Norbert Blum camped out in the Idomeni camp © Kay Nietfeld
Trying to cheer up a refugee child © Kay Nietfeld
Blue igloo tent, black anorak, blue sleeping bag. Norbert Blum, TV images show, spent a night in Idomeni refugee camp. The 80-year-old demonstrates solidarity with the refugees.
He still wants to make a difference. And he is angry. Although Norbert Blum retired from the Bundestag in 2002, the 80-year-old CDU politician continues to get involved. This weekend, the former federal labor minister spent a rainy night in a tent in the Greek refugee camp of Idomeni.
"Attack on humanity"
In solidarity with the more than 10.000 refugees who live there in mud and cold because Europe refuses them entry. And as a sign against the indifference of European politicians who close the borders and look the other way, the CDU politician inveighs. "What kind of Europe is this??" Already after his arrival on Saturday, Blum had condemned the conditions in Idomeni as an "attack on humanity". This is not his Europe.
Several times in recent months, Blum, who is considered the "social conscience of the CDU," has advocated a hospitable welcome for refugees. Together with Cardinal Rainer Maria Woelki of Cologne and other prominent figures, he was one of the signatories of a "Rhenish Message" warning against a division of society after the New Year's Eve events in Cologne: sexual violence and crime must not be tolerated. At the same time, Germany must remain an open country that welcomes people in need.
CDU should reflect on the "C", they said
In the fall, Blum – "although I was never in danger of becoming a member of the Angela Merkel fan club" – defended the chancellor's refugee policy. "I am proud of Angela Merkel," he wrote in the Frankfurter Allgemeine Zeitung newspaper. He appealed to his party to remember its Christian roots, reminding them of the parable of the Good Samaritan. "For the CDU, the refugee question is – whether intentionally or not – its question of conscience: What do you think about the C in the party name??"
Blum also intervenes again and again as a book author. These days, his title "Outcry. Against the merciless money society" on the market. In it he castigates the worst excesses of the capitalist economy. Greed for money leads to increasing poverty elsewhere and drives people worldwide into homelessness, violence and fanaticism, the CDU politician draws a connection between Western exports, the arms trade and the refugee crisis.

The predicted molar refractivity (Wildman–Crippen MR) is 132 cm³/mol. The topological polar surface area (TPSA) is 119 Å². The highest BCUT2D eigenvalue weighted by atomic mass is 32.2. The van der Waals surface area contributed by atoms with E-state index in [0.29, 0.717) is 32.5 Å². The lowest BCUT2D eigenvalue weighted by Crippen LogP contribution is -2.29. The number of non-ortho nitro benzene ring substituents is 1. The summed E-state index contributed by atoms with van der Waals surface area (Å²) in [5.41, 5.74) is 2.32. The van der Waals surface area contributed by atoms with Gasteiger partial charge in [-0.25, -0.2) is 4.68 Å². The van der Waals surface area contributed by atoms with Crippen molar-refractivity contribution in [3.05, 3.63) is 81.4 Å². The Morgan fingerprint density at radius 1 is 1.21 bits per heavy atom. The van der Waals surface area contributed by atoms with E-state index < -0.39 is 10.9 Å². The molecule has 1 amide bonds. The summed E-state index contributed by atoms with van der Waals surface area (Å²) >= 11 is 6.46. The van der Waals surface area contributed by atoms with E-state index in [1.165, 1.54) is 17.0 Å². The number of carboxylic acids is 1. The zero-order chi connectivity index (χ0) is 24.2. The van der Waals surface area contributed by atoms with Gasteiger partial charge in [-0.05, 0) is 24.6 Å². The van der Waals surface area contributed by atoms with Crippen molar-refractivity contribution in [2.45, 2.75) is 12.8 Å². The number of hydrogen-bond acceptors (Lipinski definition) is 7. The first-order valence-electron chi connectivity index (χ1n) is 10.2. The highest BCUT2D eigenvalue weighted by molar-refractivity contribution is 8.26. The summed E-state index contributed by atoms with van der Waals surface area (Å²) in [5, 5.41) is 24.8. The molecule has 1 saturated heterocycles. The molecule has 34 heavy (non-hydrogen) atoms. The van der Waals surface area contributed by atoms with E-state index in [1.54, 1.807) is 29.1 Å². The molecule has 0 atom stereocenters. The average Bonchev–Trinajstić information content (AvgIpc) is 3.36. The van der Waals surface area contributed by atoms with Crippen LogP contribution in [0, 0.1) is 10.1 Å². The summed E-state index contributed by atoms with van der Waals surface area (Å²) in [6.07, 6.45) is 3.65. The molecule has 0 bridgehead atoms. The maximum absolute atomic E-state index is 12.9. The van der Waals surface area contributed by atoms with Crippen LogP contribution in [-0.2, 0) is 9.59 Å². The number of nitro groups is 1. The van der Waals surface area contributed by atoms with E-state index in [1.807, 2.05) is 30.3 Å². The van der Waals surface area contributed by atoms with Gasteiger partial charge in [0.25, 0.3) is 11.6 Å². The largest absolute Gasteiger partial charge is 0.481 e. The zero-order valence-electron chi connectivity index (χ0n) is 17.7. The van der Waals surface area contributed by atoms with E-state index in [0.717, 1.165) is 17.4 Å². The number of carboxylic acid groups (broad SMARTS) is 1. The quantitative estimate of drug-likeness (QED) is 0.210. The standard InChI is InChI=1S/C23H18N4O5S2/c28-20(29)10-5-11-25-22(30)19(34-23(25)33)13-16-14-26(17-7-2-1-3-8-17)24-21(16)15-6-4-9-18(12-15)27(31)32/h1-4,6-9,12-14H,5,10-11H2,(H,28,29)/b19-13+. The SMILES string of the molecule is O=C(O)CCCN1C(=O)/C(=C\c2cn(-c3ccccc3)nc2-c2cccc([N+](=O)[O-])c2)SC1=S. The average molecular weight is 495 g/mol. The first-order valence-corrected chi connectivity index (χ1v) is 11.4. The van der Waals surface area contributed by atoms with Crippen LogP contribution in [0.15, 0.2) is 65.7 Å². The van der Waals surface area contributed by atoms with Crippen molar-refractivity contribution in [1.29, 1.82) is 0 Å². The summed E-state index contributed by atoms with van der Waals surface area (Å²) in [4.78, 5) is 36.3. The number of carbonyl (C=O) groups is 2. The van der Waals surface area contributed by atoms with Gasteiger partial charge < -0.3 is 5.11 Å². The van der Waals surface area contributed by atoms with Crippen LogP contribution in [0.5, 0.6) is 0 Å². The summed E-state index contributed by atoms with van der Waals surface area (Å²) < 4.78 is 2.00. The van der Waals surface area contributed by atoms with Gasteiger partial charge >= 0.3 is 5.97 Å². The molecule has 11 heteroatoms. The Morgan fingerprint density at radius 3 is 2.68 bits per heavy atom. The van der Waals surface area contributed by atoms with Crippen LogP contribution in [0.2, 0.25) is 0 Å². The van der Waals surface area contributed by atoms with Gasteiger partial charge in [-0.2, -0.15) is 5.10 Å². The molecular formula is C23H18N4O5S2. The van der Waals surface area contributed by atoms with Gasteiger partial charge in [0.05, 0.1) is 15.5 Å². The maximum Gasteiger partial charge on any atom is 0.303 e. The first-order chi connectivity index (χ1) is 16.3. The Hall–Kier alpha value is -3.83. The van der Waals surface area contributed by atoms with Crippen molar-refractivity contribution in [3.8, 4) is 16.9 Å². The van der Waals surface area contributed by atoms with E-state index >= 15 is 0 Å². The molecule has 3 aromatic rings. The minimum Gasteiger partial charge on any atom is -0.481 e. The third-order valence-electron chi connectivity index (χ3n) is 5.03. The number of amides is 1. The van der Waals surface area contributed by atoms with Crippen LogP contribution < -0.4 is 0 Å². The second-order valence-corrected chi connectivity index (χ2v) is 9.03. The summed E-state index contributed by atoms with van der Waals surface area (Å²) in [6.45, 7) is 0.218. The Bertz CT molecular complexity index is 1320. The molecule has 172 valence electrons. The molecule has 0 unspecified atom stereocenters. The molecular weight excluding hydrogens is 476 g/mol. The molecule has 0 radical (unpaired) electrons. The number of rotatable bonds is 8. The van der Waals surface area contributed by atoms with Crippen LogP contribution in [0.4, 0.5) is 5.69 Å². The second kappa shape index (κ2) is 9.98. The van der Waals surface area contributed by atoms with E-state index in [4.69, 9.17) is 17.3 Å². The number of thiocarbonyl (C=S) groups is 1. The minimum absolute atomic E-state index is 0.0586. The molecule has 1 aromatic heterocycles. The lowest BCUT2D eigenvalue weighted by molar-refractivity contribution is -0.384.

In spring 2015, Blum traveled to Qatar, disguised as a tourist, to denounce inhumane working conditions of guest workers at the World Cup stadiums. "I wish that Mr. Blatter would live here for a fortnight. Then perhaps he will no longer award world championships to countries where such conditions prevail," he said afterwards.
Student with Joseph Ratzinger
Blum is influenced by the Catholic social teaching of one Oswald von Nell-Breuning (1890-1991). In the 1960s, the trained toolmaker studied philosophy, German language and literature, history and theology – among others with Joseph Ratzinger, later Pope Benedict XVI.
For more than 30 years, the grandfather of six was a member of the Bundestag, and for 16 years he was Minister of Labor and Social Affairs in Kohl's government.
As minister, Blum pushed through a health reform and two major pension reforms. But probably most associated with his name is the introduction of long-term care insurance in 1995. He insisted early on that there is also a life outside politics: "Politicians who get up with politics, organize lunch as a working lunch, and dream politically at night, I think are dangerous." Nevertheless, he can't resist getting involved.